Help needed solving an inequality involving the natural log

I'm trying to solve a simple alternative series question, but I cannot get past the following inequality to calculate my nth term for the required error:

e^(-n-1).(n+1) < 0.01

I solved it all the way to:

ln n < (n + 1) + ln 0.01

I can't figure out how to solve for n after this.

Any help will be greatly appreciated,

Giest

Re: Help needed solving an inequality involving the natural log

There is no elementary way to solve that. What we can do is let u= n+ 1 so the function can be written . We can further let v= -u so that . Now, the best way to solve such an **in**equality is to first solve the associate **equation**- here, which is, of course, the same as . And the solution to that is x= W(-0.01) where W is the "Lambert W function" (also known as the "omega function" or "product log" function) which is **defined** as the inverse function to . Looking at a graph of we can see there are two roots for , one at about -0.01 and the other at about -6.47. The inequality is satisfied for x below the root around -6 and above the root around -.01. (I used the "Newton-Raphson" iteration method to solve for those two values.)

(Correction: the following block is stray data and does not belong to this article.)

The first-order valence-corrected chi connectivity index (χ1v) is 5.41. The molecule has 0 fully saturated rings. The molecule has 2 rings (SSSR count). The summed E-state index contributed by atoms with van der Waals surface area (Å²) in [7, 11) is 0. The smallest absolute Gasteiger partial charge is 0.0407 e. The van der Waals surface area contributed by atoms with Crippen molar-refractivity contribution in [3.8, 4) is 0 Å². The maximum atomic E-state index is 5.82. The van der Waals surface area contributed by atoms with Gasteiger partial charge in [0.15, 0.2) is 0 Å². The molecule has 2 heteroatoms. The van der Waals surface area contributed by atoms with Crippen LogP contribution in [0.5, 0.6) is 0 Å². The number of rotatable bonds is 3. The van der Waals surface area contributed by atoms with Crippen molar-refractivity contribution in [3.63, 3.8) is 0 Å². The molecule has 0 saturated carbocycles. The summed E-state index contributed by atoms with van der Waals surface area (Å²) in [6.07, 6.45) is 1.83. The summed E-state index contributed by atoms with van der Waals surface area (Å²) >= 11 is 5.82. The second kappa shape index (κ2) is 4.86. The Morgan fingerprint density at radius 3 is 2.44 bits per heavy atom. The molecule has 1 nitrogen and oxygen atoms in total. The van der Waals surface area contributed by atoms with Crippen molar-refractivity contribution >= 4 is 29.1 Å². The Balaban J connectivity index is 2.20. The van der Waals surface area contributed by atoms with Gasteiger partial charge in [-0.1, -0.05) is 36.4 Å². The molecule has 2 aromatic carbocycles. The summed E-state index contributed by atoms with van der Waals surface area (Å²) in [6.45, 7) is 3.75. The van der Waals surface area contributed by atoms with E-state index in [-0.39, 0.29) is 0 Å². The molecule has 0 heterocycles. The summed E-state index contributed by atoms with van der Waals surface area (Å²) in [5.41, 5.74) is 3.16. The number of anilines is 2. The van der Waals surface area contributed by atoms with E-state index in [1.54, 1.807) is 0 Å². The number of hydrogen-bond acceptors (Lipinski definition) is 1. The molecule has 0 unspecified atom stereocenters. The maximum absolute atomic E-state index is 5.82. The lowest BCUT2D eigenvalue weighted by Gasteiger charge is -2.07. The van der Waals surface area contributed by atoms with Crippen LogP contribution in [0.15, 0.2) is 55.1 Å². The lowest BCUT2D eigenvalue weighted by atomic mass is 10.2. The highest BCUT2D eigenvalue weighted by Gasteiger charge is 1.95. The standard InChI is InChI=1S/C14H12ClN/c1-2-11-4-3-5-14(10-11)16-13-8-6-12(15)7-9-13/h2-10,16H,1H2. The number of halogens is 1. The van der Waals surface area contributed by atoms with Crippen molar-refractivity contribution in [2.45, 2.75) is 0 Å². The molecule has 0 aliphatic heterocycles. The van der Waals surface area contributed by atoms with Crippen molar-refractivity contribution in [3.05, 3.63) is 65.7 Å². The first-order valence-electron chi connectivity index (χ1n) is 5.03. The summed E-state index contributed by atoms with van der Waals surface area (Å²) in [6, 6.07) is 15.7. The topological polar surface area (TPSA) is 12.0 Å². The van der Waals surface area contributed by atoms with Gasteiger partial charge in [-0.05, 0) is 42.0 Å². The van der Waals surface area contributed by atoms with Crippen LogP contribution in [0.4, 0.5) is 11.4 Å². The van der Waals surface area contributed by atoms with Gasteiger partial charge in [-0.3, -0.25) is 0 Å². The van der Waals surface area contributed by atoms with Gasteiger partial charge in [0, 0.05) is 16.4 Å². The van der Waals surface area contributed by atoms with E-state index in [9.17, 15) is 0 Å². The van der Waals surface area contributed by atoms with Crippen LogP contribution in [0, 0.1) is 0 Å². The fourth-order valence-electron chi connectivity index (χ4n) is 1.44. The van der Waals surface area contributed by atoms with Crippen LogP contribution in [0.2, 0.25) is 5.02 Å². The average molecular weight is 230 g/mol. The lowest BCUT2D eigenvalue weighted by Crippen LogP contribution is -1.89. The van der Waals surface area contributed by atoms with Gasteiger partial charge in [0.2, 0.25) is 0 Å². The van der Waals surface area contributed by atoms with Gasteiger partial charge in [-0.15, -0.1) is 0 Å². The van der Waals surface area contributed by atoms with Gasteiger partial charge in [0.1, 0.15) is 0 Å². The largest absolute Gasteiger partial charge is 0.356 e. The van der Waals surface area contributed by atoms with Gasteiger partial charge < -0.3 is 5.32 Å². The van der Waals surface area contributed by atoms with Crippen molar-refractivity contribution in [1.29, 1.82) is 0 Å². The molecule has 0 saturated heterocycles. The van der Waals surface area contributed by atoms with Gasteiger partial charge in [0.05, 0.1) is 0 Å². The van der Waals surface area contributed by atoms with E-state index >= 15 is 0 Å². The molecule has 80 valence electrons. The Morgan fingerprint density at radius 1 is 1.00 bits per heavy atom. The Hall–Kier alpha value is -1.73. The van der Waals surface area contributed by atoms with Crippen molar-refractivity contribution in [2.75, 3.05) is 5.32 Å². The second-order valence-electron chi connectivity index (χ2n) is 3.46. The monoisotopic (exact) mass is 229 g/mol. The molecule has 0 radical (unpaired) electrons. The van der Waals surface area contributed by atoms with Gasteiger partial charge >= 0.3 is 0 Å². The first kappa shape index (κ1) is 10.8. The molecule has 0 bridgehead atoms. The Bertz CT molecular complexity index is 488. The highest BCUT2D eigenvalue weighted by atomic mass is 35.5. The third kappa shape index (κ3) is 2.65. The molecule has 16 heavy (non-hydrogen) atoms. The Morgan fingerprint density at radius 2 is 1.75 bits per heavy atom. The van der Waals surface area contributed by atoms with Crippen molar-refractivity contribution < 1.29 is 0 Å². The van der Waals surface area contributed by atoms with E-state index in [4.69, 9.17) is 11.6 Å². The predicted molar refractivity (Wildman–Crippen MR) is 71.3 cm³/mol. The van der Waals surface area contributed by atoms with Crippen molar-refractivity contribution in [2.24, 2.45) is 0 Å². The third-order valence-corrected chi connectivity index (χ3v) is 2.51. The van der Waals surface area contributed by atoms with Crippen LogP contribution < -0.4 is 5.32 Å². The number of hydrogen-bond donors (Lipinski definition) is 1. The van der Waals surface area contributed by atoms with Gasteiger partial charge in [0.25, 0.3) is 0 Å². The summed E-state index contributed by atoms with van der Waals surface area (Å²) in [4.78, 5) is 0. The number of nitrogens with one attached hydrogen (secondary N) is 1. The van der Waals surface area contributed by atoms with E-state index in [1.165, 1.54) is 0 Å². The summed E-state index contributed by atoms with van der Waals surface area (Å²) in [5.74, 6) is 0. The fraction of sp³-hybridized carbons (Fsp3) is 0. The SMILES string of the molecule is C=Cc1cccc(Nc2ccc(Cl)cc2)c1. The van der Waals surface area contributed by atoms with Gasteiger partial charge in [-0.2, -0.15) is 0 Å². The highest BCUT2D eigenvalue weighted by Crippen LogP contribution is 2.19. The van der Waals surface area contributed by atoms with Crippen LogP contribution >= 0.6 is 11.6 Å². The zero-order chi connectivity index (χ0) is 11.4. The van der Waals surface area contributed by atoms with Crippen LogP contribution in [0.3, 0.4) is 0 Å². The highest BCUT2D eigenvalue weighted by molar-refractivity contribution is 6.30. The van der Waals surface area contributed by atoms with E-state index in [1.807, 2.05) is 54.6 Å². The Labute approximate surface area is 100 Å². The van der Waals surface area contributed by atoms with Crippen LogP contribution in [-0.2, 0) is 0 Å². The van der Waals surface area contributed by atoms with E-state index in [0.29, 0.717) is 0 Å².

Re: Help needed solving an inequality involving the natural log

Thanks for the help on this one.